§ SkyTran is made up of light-weight vehicles:
· They require very little power;
· Very simple infrastructure (basically, a light-pole).
§ Active Mag Levs are electromagnetic, draw power; SkyTran – passive Mag Lev – generates power. Therefore, with solar panels, SkyTran is virtually net energy neutral.
§ On a per mile basis SkyTran has the lowest cost of operations of any transportation system.
§ SkyTran can be tailored to individual users (VIP, security risks, children, etc.) and individual sites (stadiums, airports, etc.).

I'm glad to discuss anytime.

Cirrus Apr 19, 2011 7:38 PM

Pueblo will need one of those for its million new residents by 2025.

PLANSIT Apr 19, 2011 7:54 PM

I'm convinced! Hahaha.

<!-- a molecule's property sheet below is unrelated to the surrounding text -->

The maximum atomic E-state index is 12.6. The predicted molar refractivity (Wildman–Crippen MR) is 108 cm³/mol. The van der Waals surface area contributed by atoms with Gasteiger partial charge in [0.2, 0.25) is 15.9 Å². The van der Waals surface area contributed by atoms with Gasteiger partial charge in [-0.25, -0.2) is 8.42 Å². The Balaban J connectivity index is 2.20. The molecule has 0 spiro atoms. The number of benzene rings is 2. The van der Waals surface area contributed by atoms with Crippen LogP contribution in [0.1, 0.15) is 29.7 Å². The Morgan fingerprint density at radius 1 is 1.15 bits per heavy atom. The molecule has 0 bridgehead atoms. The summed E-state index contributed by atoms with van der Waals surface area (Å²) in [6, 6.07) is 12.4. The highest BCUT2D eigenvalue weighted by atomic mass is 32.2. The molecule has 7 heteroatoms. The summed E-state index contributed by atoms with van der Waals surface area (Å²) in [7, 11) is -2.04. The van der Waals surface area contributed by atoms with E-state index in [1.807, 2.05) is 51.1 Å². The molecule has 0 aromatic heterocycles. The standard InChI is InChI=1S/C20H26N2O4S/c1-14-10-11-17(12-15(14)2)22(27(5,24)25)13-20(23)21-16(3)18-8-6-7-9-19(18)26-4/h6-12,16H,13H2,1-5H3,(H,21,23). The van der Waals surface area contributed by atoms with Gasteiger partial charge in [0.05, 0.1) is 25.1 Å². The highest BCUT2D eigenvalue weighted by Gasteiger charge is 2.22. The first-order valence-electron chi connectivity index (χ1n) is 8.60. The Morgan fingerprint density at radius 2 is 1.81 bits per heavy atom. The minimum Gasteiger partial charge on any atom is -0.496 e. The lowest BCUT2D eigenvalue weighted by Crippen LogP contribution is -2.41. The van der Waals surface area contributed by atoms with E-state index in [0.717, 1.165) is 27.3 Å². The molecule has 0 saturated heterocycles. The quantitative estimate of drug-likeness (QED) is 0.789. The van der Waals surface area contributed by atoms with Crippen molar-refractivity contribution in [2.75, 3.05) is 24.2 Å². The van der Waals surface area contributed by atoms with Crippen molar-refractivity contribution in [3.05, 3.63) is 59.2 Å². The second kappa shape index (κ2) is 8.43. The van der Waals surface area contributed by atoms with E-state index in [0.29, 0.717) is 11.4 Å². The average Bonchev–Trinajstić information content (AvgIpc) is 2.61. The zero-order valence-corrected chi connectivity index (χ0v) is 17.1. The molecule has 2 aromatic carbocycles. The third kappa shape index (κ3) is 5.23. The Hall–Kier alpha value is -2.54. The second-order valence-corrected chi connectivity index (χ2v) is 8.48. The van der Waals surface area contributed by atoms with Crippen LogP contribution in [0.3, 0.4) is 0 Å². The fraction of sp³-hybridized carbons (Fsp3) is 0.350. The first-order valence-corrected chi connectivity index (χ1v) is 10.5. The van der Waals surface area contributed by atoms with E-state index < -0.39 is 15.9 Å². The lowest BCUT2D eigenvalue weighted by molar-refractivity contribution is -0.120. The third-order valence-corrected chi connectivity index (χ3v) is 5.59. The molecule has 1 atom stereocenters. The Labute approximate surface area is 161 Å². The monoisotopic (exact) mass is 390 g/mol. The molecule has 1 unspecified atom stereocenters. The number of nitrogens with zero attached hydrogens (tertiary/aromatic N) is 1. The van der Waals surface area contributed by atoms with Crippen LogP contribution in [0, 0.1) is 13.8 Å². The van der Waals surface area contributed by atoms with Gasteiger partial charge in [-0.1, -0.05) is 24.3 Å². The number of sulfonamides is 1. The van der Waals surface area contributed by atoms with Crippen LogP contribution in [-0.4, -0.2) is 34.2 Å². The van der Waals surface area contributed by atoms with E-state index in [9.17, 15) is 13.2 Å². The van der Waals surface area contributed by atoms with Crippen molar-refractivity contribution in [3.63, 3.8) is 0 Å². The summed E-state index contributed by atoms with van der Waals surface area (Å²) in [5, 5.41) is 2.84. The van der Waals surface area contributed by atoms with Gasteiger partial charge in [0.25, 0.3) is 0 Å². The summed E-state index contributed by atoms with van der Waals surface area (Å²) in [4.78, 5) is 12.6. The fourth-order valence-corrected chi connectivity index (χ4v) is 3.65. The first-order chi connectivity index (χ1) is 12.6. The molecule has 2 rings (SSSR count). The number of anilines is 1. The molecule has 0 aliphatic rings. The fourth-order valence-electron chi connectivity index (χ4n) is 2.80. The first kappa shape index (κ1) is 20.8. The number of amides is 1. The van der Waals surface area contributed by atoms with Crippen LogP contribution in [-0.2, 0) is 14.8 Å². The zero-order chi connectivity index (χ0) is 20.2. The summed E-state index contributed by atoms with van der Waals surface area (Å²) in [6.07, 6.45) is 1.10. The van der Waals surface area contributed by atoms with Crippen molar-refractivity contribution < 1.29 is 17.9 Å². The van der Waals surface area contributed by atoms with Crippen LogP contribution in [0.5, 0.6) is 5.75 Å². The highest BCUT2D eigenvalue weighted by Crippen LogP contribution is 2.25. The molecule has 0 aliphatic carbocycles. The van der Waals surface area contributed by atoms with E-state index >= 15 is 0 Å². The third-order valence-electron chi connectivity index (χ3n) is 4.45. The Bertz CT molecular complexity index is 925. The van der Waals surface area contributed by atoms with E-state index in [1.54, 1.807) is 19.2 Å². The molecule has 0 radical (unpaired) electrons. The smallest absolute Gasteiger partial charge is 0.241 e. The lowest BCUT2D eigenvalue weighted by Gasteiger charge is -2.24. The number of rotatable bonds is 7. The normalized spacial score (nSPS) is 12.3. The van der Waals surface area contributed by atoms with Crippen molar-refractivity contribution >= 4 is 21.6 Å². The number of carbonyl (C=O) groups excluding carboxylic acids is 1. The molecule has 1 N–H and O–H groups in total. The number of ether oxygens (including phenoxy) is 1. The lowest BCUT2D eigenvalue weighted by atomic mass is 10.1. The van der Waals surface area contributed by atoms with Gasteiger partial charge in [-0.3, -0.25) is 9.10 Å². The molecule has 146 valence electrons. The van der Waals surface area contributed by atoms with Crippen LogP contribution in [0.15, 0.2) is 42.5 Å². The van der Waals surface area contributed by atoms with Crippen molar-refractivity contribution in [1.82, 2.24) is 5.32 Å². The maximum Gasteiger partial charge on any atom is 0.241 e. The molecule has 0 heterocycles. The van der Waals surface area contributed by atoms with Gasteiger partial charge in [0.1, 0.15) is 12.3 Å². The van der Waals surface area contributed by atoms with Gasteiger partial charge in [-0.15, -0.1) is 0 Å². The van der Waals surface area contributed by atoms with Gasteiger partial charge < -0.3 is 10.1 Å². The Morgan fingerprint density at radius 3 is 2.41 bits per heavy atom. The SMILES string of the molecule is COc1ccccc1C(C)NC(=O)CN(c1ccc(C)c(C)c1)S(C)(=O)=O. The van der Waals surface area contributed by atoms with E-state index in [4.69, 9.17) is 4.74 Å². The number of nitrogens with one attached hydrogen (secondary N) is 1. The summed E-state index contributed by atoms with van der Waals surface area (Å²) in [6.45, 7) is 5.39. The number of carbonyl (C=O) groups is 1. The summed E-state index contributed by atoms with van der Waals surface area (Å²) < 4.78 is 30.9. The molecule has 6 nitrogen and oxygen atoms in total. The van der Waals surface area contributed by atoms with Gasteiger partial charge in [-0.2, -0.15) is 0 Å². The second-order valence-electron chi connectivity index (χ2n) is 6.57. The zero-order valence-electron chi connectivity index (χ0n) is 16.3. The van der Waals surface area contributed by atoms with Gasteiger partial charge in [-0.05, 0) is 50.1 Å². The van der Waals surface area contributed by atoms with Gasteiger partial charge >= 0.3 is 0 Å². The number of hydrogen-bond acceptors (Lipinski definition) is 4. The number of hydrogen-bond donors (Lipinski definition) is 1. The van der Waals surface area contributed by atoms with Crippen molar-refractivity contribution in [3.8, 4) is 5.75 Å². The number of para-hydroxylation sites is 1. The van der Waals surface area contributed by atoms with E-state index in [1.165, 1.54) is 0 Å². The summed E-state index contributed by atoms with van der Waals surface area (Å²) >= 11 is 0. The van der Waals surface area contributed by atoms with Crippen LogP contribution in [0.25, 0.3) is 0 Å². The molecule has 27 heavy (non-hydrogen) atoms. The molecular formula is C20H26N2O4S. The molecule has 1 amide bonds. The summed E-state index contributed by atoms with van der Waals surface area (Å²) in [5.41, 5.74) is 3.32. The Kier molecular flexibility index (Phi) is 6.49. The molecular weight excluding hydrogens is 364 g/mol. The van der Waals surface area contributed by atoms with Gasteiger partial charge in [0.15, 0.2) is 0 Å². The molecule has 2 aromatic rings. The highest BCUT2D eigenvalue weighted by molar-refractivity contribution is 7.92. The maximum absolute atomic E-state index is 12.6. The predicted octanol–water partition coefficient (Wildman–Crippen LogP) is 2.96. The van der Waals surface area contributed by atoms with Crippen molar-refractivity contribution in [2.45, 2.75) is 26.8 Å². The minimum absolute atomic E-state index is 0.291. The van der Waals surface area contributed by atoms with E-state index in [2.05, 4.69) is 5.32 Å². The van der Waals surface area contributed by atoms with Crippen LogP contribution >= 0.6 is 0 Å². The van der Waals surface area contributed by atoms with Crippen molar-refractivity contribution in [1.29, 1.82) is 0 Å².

glowrock Apr 19, 2011 9:53 PM

Quote:

Originally Posted by Cirrus (Post 5247497)
Pueblo will need one of those for its million new residents by 2025.

I thought that was a million new residents by 2020, Dan! :)

But seriously, I'll give this guy a chance to discuss his mag-lev PRT idea BEFORE I shoot it down. I'll say this much, the guy uses lots of catchy phrases in his bullet points, but I wonder if there's any actual substance behind the words?

Aaron (Glowrock)

Fritzdude Apr 20, 2011 12:40 AM

I'd like to know more about the following:

1. Safety concerns with the software: are there fail-safe plans to ensure pods won't run into each other? Even in a power failure?
2. How easily can these systems be designed for steep grades? It surely can't be energy neutral if there is a steep incline up the Rocky Mountains, or can it be?
3. What is the most likely scenario to fund these systems? Public/Private?